Dinuzulu (1868 - 1913) was the eldest son of the last king of an independent Zululand, Cetshwayo. Cetshwayo had been banished from Zululand to Cape Town in the aftermath of the Zulu defeat in the 1879 Anglo-Zulu War. In the ensuing political fragmentation of post-war Zululand, Dinuzulu attempted to assert his rule as Zulu leader, eventually turning in 1884 to Boer mercenaries to help him defeat his rivals to the throne. However, Dinuzulu’s ongoing resistance to British interference in Zululand resulted in his arrest and imprisonment on the island of St Helena, in spite of a protest campaign led by the Colenso family. Upon his release in 1898, Dinuzulu was installed as a salaried ‘government induna’ in Natal, where he was expected to advise the colonial state on ‘native affairs’. He did so, but also attempted to assert his role as rightful Zulu leader, and he was subsequently implicated in the 1906 Bambatha Zulu rebellion against the Natal government’s imposition of a poll tax, although Dinuzulu denied all involvement in the uprising. In December 1907 martial law was declared in Zululand and Dinuzulu was arrested and charged with treason.
The ensuing trial took place at Greytown in Natal, where Dinuzulu was supported by Harriet Colenso and legally represented by Will Schreiner. Will Schreiner turned down a place at the National Convention and spent months away from his legal practice at Cape Town in order to defend Dinuzulu, and received in effect no fee for his involvement, carried out as a matter of principle. As Olive Schreiner rightly observed in various letters from this period, the trial of Dinuzulu was a calculated move by the colonial authorities to destroy the last vestiges of African autonomy and traditional leadership in order to pave the way for the white-controlled Union of 1910. Dinuzulu was found not guilty on eighteen and a half of the twenty three charges laid against him. He was fined and imprisoned, but amongst those convinced of Dinuzulu’s innocence was Louis Botha, who on becoming Prime Minister in 1910 had Dinuzulu freed and settled on a farm in the Middelburg district.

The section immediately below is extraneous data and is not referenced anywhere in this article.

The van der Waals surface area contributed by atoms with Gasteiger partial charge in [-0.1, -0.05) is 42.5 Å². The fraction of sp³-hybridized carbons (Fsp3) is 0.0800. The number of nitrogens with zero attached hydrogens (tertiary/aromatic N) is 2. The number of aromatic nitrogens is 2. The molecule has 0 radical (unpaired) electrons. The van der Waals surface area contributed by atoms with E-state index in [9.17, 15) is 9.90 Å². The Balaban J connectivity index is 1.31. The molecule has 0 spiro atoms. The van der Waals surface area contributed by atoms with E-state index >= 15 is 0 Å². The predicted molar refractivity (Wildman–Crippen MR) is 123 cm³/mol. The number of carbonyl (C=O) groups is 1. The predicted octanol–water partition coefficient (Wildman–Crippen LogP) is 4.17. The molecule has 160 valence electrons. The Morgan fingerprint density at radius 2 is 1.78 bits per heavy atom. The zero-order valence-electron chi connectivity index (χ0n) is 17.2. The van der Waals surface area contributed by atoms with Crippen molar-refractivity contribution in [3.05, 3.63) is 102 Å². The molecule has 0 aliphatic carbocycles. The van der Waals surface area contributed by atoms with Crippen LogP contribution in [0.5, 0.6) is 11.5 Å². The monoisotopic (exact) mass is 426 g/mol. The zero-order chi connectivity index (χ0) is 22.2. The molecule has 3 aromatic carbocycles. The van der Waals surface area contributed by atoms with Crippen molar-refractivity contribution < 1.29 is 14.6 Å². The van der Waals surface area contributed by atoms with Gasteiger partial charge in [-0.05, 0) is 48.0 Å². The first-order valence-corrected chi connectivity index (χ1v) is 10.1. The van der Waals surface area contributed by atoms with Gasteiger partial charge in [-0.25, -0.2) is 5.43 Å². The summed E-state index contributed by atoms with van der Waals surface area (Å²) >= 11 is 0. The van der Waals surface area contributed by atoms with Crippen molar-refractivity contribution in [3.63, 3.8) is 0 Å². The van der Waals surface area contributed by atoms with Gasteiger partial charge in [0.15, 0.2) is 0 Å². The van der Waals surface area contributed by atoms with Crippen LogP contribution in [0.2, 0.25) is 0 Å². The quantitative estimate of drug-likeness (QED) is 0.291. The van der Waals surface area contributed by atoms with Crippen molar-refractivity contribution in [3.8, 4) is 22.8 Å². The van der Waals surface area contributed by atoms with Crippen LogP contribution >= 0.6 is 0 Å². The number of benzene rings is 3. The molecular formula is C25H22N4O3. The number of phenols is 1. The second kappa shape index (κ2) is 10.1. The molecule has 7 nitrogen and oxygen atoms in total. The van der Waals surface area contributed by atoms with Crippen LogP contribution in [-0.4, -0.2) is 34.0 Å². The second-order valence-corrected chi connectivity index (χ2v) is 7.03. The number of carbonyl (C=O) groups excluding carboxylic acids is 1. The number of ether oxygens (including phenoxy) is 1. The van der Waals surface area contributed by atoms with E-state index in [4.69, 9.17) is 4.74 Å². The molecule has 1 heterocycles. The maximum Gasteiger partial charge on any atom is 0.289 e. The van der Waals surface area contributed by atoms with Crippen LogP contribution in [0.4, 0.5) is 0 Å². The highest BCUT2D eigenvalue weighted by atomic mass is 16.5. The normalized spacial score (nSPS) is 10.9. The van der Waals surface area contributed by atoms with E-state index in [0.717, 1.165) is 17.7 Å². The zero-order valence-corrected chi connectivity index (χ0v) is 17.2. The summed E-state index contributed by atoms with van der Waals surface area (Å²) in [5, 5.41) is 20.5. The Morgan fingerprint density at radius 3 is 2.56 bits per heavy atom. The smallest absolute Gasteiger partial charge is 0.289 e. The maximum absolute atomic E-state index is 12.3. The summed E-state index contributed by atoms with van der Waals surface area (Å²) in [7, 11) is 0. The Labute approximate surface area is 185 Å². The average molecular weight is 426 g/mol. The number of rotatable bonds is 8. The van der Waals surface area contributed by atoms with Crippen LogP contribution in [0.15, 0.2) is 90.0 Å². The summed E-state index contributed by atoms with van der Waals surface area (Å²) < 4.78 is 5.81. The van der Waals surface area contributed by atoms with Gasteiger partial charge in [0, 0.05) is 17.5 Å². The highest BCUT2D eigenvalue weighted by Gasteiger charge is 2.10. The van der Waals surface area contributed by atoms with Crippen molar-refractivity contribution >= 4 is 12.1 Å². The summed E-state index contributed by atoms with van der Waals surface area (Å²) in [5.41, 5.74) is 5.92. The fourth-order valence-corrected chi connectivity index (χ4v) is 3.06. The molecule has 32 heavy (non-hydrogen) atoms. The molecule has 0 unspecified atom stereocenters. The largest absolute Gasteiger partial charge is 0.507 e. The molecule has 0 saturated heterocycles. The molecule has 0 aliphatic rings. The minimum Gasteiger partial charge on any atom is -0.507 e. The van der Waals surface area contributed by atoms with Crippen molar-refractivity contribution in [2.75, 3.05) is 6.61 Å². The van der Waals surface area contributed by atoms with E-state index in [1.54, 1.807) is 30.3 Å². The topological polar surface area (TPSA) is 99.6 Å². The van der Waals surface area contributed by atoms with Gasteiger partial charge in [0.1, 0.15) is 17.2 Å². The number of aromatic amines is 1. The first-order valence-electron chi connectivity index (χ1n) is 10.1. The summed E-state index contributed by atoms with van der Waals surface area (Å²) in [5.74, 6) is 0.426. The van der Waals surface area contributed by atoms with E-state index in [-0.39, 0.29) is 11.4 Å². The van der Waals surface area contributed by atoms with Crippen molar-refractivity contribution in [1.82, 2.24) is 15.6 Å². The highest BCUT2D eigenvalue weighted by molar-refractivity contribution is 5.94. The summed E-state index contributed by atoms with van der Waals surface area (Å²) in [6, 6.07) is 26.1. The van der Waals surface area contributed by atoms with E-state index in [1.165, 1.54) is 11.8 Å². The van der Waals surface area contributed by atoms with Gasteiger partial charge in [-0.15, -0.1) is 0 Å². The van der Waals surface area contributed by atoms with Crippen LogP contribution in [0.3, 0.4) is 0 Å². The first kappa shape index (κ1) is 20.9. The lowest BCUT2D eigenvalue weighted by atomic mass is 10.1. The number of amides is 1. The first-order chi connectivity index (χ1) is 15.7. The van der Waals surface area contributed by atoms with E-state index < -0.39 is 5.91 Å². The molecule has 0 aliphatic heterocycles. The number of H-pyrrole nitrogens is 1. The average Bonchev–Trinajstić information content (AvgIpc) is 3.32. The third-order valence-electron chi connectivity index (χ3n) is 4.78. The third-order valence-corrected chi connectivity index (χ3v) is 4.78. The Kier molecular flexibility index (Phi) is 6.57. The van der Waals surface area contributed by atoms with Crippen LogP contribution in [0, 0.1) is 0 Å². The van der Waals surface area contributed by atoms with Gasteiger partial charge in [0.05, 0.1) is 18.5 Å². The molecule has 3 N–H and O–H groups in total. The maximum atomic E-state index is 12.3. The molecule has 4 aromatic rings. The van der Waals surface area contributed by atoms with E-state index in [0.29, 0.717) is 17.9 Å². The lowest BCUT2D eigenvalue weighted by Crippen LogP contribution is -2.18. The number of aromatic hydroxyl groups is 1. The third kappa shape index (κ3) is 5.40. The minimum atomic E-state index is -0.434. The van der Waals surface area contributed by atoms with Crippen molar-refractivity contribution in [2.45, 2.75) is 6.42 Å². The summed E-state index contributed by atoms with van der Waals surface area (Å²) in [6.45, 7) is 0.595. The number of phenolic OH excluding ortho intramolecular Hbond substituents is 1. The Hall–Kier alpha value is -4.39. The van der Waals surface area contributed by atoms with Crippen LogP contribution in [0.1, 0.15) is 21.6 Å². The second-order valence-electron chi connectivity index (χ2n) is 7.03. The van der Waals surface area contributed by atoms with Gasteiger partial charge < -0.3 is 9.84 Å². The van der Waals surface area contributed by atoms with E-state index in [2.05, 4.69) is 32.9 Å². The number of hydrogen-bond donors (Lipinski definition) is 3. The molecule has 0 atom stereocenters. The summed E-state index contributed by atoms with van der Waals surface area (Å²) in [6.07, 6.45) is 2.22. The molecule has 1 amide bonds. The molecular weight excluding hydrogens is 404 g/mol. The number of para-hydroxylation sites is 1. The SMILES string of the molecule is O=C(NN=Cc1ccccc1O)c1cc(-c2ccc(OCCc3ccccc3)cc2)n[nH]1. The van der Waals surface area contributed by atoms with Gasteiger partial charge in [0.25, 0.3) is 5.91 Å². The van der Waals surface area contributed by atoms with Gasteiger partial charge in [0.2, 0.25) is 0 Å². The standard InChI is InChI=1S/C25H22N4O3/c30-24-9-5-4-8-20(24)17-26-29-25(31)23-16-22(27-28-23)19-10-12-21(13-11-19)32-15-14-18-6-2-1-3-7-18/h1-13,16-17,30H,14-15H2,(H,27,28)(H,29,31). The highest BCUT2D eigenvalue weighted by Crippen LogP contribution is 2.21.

For further information see:
M.C. van Zyl (1968) ‘Dinuzulu’ in (ed) W.J. de Kock Dictionary of South African Biography Vol I Pretoria: National Council for Social Research, pp. 245 - 247
Andrew Duminy and Bill Guest (1989) Natal and Zululand from Earliest Times to 1910 Pietermaritzburg: University of Natal Press
Jeff Guy (2002) The View Across the River: Harriet Colenso and the Zulu Struggle against Imperialism Charlottesville: University of Virginia Press and Oxford: James Currey
Jeff Guy (2005) The Mamphumulo Uprising: War, Law and Ritual in the Zulu Rebellion Pietermaritzburg: University of Zwa-Zulu Natal Press
Shula Marks (1970) Reluctant Rebellion: The 1906-8 Disturbances in Natal Oxford: Clarendon Press